We also ran into several challenges in terms of software. The accuracy and speed of the image processing was one of our foremost concerns, as the objects must be identified in a limited amount of time and the choice made must be final. We had to make many API requests and quickly reached the limit, so we used the cloud credits to get more requests.
Accomplishments that We are proud of
We are proud of the hardware hacks that went into building the prototype. We had to be very creative with the available materials in order to make it work, scavenging everything from toothbrushes to broom handles. We’re also proud of the image recognition component of our project. The classifications were initially tentative and quite slow, but we were able to speed them up enough to be used with a moving conveyor belt in real time.
What We learned
Every hack we conducted to make this project come to life taught us new skills. This was our first time working with Microsoft Azure, so most of our software writing was taking what we know about machine learning theory and implementing it on Azure. This extends to all the functions we utilized from Azure. We did not have that much experience with RaspberryPi’s, so equipping this ultrasonic sensor was a new experience that required some research and thought. Many of us were also exposed to React for the first time, and that was a very useful skill to pick up.
What's next for EcoSort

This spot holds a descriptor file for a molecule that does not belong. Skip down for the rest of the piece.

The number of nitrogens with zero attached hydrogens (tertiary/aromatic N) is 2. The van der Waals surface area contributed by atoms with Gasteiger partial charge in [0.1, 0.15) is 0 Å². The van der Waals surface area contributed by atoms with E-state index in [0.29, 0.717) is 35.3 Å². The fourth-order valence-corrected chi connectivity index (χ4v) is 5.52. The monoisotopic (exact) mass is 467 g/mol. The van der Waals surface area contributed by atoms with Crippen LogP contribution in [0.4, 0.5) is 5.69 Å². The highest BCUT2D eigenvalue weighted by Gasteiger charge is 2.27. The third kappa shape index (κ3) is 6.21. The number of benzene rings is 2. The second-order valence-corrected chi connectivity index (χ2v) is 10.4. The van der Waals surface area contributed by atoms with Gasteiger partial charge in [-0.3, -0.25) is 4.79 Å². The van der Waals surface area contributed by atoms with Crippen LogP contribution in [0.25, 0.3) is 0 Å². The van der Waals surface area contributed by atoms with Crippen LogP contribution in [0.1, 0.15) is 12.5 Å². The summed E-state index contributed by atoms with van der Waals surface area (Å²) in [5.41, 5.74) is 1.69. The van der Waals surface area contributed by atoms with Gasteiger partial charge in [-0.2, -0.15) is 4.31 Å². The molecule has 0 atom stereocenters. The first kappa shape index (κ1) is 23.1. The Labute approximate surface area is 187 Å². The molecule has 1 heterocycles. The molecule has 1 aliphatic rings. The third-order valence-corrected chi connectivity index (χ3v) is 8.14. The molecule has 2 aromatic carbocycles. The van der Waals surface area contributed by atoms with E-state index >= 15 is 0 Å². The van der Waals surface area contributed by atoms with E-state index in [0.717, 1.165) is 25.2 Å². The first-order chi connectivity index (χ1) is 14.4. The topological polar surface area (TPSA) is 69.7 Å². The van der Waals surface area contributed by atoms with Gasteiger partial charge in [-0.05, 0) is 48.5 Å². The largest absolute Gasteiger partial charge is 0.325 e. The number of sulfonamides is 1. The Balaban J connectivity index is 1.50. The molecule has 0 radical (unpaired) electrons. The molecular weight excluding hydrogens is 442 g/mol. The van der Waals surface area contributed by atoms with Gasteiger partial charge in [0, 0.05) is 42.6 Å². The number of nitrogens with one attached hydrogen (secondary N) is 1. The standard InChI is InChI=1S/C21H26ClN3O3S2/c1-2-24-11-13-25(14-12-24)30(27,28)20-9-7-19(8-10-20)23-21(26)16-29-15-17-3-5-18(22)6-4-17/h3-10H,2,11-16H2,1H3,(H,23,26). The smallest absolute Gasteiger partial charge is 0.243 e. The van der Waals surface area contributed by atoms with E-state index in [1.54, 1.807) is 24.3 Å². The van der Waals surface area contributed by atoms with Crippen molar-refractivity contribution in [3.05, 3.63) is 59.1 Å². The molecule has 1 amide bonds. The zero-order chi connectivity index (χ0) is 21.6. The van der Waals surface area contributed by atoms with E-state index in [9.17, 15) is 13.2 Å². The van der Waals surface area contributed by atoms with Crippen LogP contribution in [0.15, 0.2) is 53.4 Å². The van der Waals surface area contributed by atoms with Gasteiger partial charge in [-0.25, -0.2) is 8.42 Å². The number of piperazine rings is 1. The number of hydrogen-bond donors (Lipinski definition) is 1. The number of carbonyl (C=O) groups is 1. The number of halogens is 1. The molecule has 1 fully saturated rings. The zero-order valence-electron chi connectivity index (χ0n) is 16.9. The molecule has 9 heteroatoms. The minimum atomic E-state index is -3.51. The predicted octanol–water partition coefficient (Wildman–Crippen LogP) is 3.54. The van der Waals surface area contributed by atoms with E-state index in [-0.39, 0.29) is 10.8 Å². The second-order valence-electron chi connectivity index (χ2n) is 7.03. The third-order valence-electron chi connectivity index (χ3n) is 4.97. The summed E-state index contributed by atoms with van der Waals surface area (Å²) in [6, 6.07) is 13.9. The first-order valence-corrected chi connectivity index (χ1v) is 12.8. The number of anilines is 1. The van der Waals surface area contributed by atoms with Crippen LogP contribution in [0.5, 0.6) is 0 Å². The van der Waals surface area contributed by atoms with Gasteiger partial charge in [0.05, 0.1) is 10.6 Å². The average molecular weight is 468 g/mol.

We have many ideas we will be pursuing with EcoSort. First, we would like to finalize the product by incorporating additional sensors and compartments to sort out each individual type of recyclable (i.e. metal, plastic, paper). We will also need to implement a different power source. One option is to attach solar roof to our outdoor bins, allowing for the bins to operate independently of the power grid. We would also like to explore the use of biofuel, making use of the composting section to power the EcoSort itself. After we finalize the design, we would distribute EcoSort to a college campus that previously used 3-4 separate bins for each type of waste. We would collect data about trash volume in our centralized client, and distribute the information to the school, so they would know when they need to pick up each EcoSort x. If this trial run works, we would attempt to work with the city to expand into the surrounding region, as defined by the nearest waste sorting center. This would alleviate the need for the sorting center, as all trash will be directly sent to a landfill, all recyclables will already be sorted into their respective types, and all compost will be sent to farms. Without need for the sorting center, the pre-sorted recyclables will make their way directly to a repurposement facility, reducing work done by trucks and thus emitting less greenhouse gasses. Once we can prove to the local government that the EcoSort saved them money, helped the environment, and made people’s lives easier, we can expand nationwide by implementing a similar deployment strategy.